Multilateral cooperation in counter-terrorism: Kenya and the UN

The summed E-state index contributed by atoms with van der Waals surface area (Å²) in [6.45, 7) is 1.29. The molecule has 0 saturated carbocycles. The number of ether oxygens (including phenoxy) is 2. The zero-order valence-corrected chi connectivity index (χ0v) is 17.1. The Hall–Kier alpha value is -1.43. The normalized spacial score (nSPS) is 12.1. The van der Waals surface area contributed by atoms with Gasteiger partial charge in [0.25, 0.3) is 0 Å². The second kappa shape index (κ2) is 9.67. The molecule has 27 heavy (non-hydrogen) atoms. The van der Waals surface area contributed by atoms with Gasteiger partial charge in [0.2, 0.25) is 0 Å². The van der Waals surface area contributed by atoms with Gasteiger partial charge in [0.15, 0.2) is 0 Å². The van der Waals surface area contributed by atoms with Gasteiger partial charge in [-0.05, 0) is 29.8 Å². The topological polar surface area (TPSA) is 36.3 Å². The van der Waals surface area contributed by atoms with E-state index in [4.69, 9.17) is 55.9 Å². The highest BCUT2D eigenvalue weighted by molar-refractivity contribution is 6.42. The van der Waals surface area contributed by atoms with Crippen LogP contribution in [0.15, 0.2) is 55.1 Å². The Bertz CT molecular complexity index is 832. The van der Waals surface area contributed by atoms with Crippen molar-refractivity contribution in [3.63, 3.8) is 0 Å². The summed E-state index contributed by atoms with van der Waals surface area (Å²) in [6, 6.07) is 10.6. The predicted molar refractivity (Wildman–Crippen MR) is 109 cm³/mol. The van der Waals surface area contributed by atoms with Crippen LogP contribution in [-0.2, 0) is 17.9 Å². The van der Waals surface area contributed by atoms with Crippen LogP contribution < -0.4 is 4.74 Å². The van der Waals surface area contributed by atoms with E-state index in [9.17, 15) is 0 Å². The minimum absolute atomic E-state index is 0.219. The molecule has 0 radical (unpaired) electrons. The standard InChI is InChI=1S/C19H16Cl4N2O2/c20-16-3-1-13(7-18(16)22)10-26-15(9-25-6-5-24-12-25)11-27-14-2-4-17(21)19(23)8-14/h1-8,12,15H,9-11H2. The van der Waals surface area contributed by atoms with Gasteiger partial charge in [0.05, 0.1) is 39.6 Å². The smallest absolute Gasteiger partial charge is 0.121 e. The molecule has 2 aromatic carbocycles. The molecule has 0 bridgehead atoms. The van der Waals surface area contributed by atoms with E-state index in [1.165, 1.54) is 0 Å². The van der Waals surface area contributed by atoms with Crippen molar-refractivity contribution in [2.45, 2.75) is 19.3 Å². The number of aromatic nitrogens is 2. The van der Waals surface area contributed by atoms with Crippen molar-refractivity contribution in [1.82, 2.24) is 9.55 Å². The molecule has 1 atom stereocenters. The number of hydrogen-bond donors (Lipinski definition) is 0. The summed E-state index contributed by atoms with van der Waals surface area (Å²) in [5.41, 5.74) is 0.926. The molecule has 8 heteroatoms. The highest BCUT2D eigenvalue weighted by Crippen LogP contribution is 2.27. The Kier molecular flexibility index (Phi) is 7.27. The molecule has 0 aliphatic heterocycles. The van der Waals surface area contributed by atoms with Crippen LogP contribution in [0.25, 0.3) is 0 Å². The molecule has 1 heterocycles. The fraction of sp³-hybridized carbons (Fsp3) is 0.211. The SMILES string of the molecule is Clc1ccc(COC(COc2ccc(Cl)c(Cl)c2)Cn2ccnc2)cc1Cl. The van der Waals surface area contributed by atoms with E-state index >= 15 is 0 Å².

This thesis examines Kenya's cooperation levels in fighting terrorism as outlined in the United Nations Security Council Resolution 1373,2001 on counter-terrorism. The study has revealed that Kenya has cooperated on two fronts: At the national level and with external partners in so far as implementing UNSCRES 1373,2001. At the national level, domestic actors, in particular the members of parliament and the civil society have voiced strong opposition to both the draft Suppression of Terrorism Bill, 2003 and the draft Proceeds of Crime and Anti-Money Laundering Bill, 2008 and this has largely stalled their progress into becoming law in Kenya. The Government of Kenya established the Anti-Terrorism Police Unit (ATPU) as a special division of the Kenya Police in February 2003 to carry out specific investigations and arrests related to terrorism, conduct specialist operations while the NSIS has been transformed to focus more on criminal intelligence, counter-terrorism, money laundering, narcotics trafficking and proliferation of illicit arms. In external cooperation, Kenya has ratified the twelve international conventions relevant to the fight against terrorism. The East African Counterterrorism Initiative (EACTI) and CJTF-HOA is the foundation for U.S. counterterrorism programs in so far as US - Kenya partnership in counter-terrorism is concerned. Kenya has ratified Africa Union's Convention on the Prevention and Combating of Terrorism 1999 and its 2002 Protocol which has developed a 'Plan of Action on the Prevention and Combating of Terrorism in Africa which specifically references the obligations set out under UNSC RES1373. Some impediments, internal and external, still exists in the so far as Kenya's internal and external cooperation towards the implementation of UNSC Resolution 1373 is concerned.